Job Sharing to Accommodate Restricted Work Schedules
In addition to seeking more time to accommodate family-work conflict, many workers need to decrease or have limited work hours to accommodate health or ability factors. Other workers are able to use less than full-time employment to transition into or out of the workplace. Job sharing can be an important option in both of these situations.
One population that is likely to benefit from the accommodation of flexible or reduced work hours is that of disabled workers. According to a 2003 report of the U.S. Census Bureau, approximately 18.5 million disabled Americans are employed, which is about 56% of all disabled people between 16 and 64 years of age. The U.S. federal government identifies job sharing as one of several strategies to accommodate employees with both psychiatric and physical disabilities. Employers have also indicated a willingness to consider job sharing in the hiring of people with disabilities.
Increasing unemployment rates in the late 1990s prompted some European countries to develop creative solutions to work transitions among older and younger workers. In Nordic countries, a system of job sharing was established to support phased retirements. Older workers cut down their weekly work hours, and new employees are hired in part-time positions to fill the remaining hours. In addition to providing employment opportunities to more workers, there is initial evidence that this strategy also provides some economic benefits.
Job Sharing as an Alternative to Employee Layoffs
Several national and state governments recognize work sharing programs as a way of preserving employment for all (or at least more) workers during temporary decreases in productivity or economic downturns. Although these job share programs result in fewer hours for previously full-time employees, they generally do not reduce employee benefits. In addition, employees are frequently eligible to apply for unemployment insurance to compensate for the amount of hours reduced by the work share, although this is regulated by individual state and/or national governments. This kind of work share program differs from other job sharing arrangements in that it is typically monitored by government agencies and initiated by the employer, whereas other job sharing strategies are more often individually negotiated arrangements and most frequently initiated by the employee(s).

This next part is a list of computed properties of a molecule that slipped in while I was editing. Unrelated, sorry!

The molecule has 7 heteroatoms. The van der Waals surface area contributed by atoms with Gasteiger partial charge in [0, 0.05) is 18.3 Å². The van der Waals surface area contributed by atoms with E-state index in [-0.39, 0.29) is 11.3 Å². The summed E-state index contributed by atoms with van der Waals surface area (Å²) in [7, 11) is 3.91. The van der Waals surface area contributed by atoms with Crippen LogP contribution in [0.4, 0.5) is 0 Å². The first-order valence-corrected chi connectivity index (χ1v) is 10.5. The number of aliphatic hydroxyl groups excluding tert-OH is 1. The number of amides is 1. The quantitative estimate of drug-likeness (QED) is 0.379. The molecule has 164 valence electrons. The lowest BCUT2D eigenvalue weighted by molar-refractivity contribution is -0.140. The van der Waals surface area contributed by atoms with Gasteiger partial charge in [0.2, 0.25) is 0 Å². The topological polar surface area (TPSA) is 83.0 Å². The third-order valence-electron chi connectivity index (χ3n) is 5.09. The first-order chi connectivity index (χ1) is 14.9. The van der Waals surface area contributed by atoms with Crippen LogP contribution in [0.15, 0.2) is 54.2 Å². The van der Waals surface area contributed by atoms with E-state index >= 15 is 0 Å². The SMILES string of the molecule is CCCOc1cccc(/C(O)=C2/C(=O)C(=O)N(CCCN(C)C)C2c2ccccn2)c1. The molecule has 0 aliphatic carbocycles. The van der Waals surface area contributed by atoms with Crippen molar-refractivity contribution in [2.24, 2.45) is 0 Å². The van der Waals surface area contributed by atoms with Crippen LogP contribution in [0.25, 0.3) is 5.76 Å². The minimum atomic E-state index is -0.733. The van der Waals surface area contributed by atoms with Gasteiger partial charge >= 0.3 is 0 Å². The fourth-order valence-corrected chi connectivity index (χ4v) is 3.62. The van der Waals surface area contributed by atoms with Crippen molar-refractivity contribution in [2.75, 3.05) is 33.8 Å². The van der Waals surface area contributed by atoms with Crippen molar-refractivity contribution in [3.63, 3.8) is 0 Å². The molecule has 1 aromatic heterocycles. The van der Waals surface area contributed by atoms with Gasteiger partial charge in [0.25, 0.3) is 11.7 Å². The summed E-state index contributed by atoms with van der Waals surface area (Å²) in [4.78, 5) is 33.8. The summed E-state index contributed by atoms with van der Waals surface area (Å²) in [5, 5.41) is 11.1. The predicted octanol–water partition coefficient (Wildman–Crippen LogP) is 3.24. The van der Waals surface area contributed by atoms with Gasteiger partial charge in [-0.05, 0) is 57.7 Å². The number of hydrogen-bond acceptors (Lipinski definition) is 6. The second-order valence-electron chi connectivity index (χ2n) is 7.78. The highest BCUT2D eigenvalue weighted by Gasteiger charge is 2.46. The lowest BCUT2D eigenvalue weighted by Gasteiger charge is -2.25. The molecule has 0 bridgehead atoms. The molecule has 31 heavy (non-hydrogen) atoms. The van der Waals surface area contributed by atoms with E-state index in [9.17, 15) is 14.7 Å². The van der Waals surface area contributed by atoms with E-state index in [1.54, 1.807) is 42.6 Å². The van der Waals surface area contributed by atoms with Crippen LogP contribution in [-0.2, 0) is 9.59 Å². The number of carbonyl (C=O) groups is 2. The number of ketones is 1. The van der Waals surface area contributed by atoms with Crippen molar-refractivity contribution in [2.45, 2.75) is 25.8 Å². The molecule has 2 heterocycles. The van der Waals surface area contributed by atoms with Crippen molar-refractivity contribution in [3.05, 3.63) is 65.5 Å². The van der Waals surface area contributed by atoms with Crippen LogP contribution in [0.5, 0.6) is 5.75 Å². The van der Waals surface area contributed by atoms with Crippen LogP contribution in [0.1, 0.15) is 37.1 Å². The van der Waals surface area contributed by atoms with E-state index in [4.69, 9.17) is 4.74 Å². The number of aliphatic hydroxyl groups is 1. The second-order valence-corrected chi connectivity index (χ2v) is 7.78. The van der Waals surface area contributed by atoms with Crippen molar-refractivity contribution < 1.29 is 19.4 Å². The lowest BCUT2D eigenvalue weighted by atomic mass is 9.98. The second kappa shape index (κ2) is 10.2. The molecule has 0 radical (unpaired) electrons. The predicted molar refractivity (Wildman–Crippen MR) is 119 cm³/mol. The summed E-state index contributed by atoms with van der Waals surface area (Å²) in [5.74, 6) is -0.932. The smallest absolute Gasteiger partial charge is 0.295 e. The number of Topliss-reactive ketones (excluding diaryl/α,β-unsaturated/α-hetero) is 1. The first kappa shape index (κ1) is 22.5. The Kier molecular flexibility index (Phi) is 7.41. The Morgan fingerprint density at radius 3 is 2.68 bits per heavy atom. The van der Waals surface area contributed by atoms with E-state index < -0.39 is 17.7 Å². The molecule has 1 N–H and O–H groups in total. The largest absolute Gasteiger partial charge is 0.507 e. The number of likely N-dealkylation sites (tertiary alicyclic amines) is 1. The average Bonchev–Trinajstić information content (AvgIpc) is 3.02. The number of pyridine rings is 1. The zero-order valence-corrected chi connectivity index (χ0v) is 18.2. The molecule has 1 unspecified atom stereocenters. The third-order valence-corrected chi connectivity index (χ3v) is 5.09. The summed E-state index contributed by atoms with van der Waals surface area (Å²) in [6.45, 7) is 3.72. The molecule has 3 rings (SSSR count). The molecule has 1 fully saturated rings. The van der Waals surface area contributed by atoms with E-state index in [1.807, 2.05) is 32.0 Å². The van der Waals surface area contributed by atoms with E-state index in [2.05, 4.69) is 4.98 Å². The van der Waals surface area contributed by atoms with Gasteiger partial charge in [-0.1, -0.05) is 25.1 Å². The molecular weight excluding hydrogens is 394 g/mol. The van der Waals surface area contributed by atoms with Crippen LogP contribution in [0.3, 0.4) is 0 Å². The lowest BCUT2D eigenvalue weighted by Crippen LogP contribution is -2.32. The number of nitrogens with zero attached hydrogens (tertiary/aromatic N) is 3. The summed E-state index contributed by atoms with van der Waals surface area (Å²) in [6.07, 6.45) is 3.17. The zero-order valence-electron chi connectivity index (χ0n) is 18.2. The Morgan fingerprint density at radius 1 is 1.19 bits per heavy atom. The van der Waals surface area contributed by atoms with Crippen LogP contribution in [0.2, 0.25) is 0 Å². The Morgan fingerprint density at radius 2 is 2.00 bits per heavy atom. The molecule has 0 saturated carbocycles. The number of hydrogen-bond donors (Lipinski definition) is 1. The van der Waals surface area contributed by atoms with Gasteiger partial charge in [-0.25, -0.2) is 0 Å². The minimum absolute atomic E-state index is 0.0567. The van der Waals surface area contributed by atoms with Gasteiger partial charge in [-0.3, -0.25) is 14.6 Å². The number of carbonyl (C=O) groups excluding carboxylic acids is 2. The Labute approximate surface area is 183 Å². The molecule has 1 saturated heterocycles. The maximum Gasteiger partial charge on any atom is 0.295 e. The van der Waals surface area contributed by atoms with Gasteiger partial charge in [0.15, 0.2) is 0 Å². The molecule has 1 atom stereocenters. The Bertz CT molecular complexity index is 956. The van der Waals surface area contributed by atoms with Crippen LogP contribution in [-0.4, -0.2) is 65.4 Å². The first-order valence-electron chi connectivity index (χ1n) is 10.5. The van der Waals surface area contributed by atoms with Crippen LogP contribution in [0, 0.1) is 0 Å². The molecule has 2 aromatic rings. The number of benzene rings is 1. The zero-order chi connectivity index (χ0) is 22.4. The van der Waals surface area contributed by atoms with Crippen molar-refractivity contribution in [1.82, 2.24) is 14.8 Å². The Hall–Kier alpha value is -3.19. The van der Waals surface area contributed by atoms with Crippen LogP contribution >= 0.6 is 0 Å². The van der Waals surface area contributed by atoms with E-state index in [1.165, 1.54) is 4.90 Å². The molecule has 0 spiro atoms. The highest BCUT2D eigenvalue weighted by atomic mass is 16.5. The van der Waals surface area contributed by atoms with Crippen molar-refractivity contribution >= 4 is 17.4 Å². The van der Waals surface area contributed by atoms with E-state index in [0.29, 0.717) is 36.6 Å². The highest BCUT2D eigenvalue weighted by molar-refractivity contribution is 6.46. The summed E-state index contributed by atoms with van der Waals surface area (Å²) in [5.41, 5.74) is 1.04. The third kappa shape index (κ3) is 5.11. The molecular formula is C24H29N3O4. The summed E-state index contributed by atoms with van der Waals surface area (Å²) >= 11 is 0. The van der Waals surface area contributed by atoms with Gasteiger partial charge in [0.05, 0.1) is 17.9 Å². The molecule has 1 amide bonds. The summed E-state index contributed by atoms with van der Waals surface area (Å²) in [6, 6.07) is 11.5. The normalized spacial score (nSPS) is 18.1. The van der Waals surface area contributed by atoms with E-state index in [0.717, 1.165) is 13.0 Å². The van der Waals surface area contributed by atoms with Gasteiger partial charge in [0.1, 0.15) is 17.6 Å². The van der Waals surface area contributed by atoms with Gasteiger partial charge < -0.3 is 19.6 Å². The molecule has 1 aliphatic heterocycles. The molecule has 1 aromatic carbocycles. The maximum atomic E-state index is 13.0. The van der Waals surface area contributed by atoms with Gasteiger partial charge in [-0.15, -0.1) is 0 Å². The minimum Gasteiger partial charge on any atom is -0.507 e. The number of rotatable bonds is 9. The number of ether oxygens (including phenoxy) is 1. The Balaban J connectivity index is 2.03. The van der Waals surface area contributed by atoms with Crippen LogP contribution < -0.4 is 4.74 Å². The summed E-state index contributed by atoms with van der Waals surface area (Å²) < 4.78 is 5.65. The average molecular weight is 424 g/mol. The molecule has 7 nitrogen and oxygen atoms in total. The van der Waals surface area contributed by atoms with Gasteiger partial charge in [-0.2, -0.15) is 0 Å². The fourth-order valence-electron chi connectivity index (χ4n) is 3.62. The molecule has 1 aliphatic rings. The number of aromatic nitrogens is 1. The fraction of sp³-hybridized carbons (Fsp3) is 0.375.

In a national evaluation of work share programs, Human Resources Development Canada found that an average of 10,302 (ranging from 2,264 in 1999-2000 to 32,524 in 1990-1991) layoffs were averted annually between 1990 and 2002 due to work share program participation. The International Labor Office identified several advantages and considerations for both employers and employees in work share situations. For employers, advantages include greater ability to adjust to fluctuations in market demands and less time in retraining new employees when economic downturns reverse; disadvantages include the need to attend more carefully to employee scheduling and communication in order to avoid confusion and lowered productivity. For employees, advantages include job security; disadvantages include decreased wages.